Busakatsi Witchcraft in Africa: Religion Or Criminal Act | Ancient Origins Members Site


Busakatsi Witchcraft in Africa: Religion Or Criminal Act

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Five sangomas at an Umgido Ceremony in Zululand (Wizzy/ CC BY-SA 3.0)

Busakatsi Witchcraft in Africa: Religion Or Criminal Act

The world is under the impression that the scourge of witch hunts came to an end in the 18th century. Cory was among the seven women and one man hanged as witches on September 22, 1692 in America and Anna Göldi was an 18th-century Swiss woman who was the last person to be executed in Europe for witchcraft on June 13, 1782. However, in this day and age, the specter still darkens the cultural landscape of Africa, where witch hunts and - executions are still regularly conducted.

Advertisement of reward for Anna Göldi's capture in Zürcher Zeitung. (Public Domain)

Advertisement of reward for Anna Göldi's capture in Zürcher Zeitung. (Public Domain)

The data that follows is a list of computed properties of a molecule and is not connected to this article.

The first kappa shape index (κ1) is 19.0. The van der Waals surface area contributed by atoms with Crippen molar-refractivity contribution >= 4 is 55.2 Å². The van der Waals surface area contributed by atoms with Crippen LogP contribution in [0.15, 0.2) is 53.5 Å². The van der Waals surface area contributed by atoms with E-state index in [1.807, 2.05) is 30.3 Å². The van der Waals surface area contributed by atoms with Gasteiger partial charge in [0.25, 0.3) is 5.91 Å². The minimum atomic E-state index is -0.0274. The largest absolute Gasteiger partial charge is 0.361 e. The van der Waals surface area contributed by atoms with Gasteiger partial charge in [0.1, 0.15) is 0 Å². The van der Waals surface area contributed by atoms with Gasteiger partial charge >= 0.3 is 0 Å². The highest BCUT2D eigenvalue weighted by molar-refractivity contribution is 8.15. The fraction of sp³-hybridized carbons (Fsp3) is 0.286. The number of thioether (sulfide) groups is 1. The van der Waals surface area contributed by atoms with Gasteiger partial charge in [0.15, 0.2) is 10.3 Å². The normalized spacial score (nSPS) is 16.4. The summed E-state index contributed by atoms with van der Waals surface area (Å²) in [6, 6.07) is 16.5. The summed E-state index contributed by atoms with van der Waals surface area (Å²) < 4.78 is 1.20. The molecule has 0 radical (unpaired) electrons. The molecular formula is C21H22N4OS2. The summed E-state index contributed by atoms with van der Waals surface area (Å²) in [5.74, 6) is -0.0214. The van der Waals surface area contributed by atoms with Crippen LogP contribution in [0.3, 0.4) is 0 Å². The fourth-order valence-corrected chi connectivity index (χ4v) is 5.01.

On March 16, 2020 in South Africa an 83-year-old woman was assaulted, drowned to death in a water drum and her body was torched in her hut in the Majuba Village, outside Sterkspruit in the Eastern Cape. The mob accused her of being responsible for the death of a young man.  Her 23-year-old grandchild escaped when the paraffin her attacker poured on her body failed to ignite. A man has been arrested for the attack and charged with the intent to cause grievous bodily harm, arson, murder and attempted murder.  In May 2019, 78-year-old Ntombizodwa Toto-Madikizela was axed to death in front of her grandchildren. Her family, including 13 children, fled the village after their homestead was torched. The grandmother was one of 30 people killed in witchcraft-related incidents in the village since 2016. The victims include 16 women who were all accused of witchcraft and hacked to death, some in front of their children.


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